GOSAR VS. MCCARTHY: Rep. Paul GosarPaul Anthony GosarGOP's embrace of Trump's false claims creates new perils Domestic extremists return to the Capitol Republicans keep distance from 'Justice for J6' rally MORE (R-Ariz.) is telling his colleagues he wants to impeach Environmental Protection Agency Administrator (EPA) Gina McCarthyGina McCarthyOvernight Energy & Environment — Presented by ExxonMobil — Biden administration breaks down climate finance roadmap Obama to attend Glasgow climate summit White House puts together climate finance strategy MORE.
Gosar sent members a letter on Wednesday seeking co-sponsors for a forthcoming resolution seeking McCarthy's impeachment. Gosar alleges McCarthy committed perjury while testifying about the EPA's clean water rule earlier this year.
"Administrator McCarthy committed perjury and made several false statements at multiple congressional hearings, and as a result, is guilty of high crimes and misdemeanors - an impeachable offense," Gosar said in his "dear colleague" letter.
Many of Gosar's complaints center on disagreements between the two authors of the water rule, the EPA and the Army Corps of Engineers, and how McCarthy described the rule during congressional hearings.
Gosar, a frequent McCarthy critic, said his impeachment bill would "hold Administrator McCarthy accountable for her blatant deceptions and unlawful conduct."
The EPA had no comment on Wednesday.
Read more here.
ON TAP THURSDAY I: A House Energy and Commerce Committee subpanel will mark up and vote on a bill lifting the ban on crude oil exports. A Senate panel passed a similar measure in August, but this is the first time a House committee will vote on legislation lifting the ban.
ON TAP THURSDAY II: The House Natural Resources Committee will continue marking up a series of seven bills.
Rest of Wednesday's agenda ...
A House Science Committee subcommittee will hold a hearing on vulnerabilities in the power supply.
The Senate's Climate Action Task Force will hold a roundtable discussion with groups supporting the Obama administration's climate rule for power plants.
NEWS BITE: The average price for a gallon of gas in the U.S. could fall as low as $2.03 before the end of the year, federal analysts reported Wednesday.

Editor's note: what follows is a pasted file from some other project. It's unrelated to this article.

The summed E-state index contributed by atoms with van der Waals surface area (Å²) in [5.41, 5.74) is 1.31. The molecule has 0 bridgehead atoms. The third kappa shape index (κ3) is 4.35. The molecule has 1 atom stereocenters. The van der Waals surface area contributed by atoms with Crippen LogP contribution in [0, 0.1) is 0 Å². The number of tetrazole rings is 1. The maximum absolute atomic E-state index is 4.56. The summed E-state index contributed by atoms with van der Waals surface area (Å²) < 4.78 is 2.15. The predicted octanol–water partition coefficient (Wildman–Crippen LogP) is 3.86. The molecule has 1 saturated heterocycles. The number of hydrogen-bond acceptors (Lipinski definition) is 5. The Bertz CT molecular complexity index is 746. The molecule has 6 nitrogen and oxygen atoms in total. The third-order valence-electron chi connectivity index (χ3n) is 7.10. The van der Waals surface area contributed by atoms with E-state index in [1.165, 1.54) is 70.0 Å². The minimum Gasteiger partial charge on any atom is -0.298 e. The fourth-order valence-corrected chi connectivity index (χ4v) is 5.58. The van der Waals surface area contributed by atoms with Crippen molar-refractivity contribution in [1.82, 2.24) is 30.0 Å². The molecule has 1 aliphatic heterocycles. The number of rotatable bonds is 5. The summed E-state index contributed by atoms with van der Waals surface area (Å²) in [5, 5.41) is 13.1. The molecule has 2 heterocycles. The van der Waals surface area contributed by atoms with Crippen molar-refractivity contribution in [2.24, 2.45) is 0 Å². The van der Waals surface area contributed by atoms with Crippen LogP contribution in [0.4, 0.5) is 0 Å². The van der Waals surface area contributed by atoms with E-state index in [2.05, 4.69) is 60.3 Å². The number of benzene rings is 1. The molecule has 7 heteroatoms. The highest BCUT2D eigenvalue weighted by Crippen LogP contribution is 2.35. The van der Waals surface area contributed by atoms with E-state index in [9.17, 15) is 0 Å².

The Energy Information Administration said gas prices could dip toward the $2 mark as the cost of crude oil continues to fall around the world. The agency has previously said a confluence of factors -- from increased oil supply to diminishing demand in emerging markets -- is likely to keep those crude prices low this year.
The average price of gasoline in August was $2.64 per gallon, which was 85 cents cheaper than in August 2014.
Because of low prices, the EIA said it expects American crude oil production to fall to 9.2 million barrels a day, a decline of about 0.1 million barrels a day from its previous estimates.
AROUND THE WEB:
Pennsylvania's environmental regulators expect that they'll be able to meet the deadlines in the EPA's climate rule for power plants, the Pittsburgh Tribune-Review reports.
Chinese Premier Li Keqiang said China should embrace its obligations to fight climate change, Reuters reports.
Alberta's climate minister says "there is a great appetite for action on climate change in our province, and the days of denial are over," CBC News reports.
IN CASE YOU MISSED IT:
Check out Wednesday's stories ...
-Court refuses to block Obama climate rule
-Fuel refiner group warns vulnerable senators against oil exports
-Oil group launches ads hitting crude export ban
-GOP lawmaker looks to impeach EPA chief
-Dems, EPA defend agency over mine spill criticism
-Poll: 'Overwhelming' support for EPA smog rule
-Solar power passes milestone